A most amazingly frigid cold descended on my small kitchen garden yesterday. That’s actually helpful because the last week of February felt like spring, and I need a few more weeks of winter; I’m still pruning and grafting in my fruit trees.
If you’ve been following Your Small Kitchen Garden blog, I’ve been sharing with you thoughts about pruning apple trees… and most other deciduous trees. In the past two posts, we’ve laid the groundwork for pruning. In the first, we talked about reasons to prune your fruit trees, and offered some very broad guidelines. In the second post, we looked at pruning tools, and discussed the basic technique for cutting branches shorter or altogether removing them. This post offers describes what to prune and why.
A Pruning Operations Checklist
A branch in my pear tree snapped under the weight of fruit. The scar is a portal for disease and insects, so I’ll prune it away this winter. Notice the many healthy branches that are competing to take the place of the broken branch. I’ll prune most of those away as well.
Here, vaguely in order of priority, are the guidelines I follow when pruning apple trees… or peach trees or pear trees. These guidelines will work as well with all temperate climate deciduous trees:
1. If your tree is a chimera (root stock and fruiting stock grafted together), don’t prune off everything above the graft. Root stock may grow into a viable tree that even produces fruit, but not likely fruit you’d want to eat. So, if any branches emerge from the root stock (below the grafting scar), cut them off; undesirable root stock growth will compete with grafted stock.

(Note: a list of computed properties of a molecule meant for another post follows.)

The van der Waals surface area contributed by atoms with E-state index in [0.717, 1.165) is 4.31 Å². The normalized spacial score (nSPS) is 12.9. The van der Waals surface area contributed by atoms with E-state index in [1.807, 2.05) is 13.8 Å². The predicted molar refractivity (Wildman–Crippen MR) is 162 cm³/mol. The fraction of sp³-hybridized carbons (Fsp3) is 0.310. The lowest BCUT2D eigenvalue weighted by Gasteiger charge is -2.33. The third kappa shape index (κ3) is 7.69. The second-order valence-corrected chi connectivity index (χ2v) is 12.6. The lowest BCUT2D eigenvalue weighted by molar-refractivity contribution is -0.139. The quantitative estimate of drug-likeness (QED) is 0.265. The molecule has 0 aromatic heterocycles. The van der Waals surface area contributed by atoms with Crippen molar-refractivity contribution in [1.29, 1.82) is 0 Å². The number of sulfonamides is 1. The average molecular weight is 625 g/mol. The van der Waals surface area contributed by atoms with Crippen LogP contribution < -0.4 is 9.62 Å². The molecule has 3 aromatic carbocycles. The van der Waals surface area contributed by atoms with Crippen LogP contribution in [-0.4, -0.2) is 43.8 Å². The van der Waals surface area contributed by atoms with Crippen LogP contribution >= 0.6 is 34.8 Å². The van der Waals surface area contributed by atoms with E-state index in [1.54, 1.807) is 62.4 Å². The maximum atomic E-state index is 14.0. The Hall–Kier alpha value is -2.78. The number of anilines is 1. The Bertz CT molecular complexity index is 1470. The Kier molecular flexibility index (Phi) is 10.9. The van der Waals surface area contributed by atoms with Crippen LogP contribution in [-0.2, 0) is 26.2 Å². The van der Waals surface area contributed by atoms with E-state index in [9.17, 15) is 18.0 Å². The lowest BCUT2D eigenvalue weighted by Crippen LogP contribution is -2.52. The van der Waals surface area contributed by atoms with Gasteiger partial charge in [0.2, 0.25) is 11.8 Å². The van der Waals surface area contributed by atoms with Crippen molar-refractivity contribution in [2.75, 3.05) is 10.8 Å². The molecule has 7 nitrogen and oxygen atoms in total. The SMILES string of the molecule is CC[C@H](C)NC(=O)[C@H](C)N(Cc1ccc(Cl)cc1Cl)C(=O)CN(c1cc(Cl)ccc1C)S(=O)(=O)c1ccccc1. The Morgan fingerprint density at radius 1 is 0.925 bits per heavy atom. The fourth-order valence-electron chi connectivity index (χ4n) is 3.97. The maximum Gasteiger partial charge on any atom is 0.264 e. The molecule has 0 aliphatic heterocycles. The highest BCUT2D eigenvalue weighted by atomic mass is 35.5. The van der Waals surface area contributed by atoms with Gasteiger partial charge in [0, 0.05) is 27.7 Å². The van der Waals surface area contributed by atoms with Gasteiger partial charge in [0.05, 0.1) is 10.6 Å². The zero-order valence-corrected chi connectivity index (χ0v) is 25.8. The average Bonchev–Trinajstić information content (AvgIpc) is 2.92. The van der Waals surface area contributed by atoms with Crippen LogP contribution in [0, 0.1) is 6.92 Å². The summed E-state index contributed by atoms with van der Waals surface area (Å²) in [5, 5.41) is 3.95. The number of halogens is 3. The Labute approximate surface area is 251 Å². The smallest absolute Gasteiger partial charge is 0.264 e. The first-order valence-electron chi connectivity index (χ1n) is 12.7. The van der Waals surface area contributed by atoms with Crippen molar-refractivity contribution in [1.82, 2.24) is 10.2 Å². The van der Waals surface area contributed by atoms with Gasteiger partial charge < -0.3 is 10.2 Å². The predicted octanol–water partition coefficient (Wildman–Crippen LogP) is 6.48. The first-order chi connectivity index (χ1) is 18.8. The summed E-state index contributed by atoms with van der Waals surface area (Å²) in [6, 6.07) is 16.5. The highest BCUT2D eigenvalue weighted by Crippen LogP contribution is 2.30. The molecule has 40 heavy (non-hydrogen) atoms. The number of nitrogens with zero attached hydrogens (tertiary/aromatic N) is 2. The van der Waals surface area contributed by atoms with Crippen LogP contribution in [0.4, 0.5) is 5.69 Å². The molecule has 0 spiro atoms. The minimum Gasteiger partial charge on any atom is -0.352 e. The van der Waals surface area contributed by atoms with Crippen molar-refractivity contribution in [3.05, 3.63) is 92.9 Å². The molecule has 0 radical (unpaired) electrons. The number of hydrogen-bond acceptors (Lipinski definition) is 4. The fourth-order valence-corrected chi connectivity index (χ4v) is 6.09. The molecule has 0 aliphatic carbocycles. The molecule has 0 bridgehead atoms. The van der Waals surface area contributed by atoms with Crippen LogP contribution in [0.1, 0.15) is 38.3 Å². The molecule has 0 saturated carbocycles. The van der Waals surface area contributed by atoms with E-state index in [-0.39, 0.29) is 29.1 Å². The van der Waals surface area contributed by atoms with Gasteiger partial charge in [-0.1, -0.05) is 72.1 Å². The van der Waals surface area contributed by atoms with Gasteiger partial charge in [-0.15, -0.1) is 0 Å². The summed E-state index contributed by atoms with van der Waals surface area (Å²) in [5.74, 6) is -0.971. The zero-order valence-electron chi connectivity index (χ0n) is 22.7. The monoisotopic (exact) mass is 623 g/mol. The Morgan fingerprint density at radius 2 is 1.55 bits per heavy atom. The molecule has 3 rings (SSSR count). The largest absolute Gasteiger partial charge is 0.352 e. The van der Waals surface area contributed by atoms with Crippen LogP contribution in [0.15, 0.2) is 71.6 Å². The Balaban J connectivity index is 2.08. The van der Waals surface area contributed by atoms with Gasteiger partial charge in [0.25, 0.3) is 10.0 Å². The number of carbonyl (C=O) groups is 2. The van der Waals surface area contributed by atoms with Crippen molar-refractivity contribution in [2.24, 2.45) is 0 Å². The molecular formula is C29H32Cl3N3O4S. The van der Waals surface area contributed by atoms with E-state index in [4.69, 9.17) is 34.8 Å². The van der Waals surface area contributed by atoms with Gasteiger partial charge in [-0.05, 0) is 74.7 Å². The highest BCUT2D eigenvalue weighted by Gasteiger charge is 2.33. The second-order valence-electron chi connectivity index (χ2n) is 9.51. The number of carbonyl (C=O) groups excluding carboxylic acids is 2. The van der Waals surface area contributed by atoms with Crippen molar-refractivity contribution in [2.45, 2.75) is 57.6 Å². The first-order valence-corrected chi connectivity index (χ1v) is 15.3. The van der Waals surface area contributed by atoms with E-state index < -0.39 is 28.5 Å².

You almost certainly won’t be able to identify the original graft on an older tree, but if the tree puts out young branches within a foot of the ground, they should go. Sadly, new, young branches sprouting low on the trunk of an old tree are a clue that the tree is unhealthy.
2. Prune all dead wood as closely as possible to live wood. If you find a live branch that has a lot of dead branches protruding from it, look for health issues with the live branch: Is the bark cracking? Is there obvious rot? Has the branch been bent severely? Are there holes in the bark? If there are a lot of dead branches on a live branch, the live branch is probably dying. You don’t need to remove it (yet), but do so if removing it fits easily with the rest of your pruning plan.
3. Prune away branches that have splits, cracks through the bark, peeling bark, or obvious rot. Fungus is a sign that a branch is only partly alive—but a healthy branch may have algae, moss, and even lichens growing on it.
Three branches of about the same diameter run nearly parallel. Branches that emerge from these intertwine, competing for sunshine. If these branches all emerge from the same “parent” branch, it makes sense to remove two of them. If they emerge from separate parents, removing competing sub-branches and shortening one or two of the larger branches shown may be the better choice.
4. Prune to rid trees of branches that touch each other—or that are growing into the same space as other branches. Touching branches rub in the wind, making holes in the bark. They might also trap water that promotes rot and attracts insects. Branches growing into the same space compete for sunlight. Generally, preserve the healthier branch, and remove the weaker one.
5. Don’t make one branch do the work of several. It’s an easy mistake to make: You find three or four main branches whose lesser branches grow into the same space. Removing all but one of the main branches would simplify the tree. However, it would be better to preserve the main branches and prune lesser branches from them. This encourages new growth from the main branches, and might produce lesser branches to fill the tree out in other directions.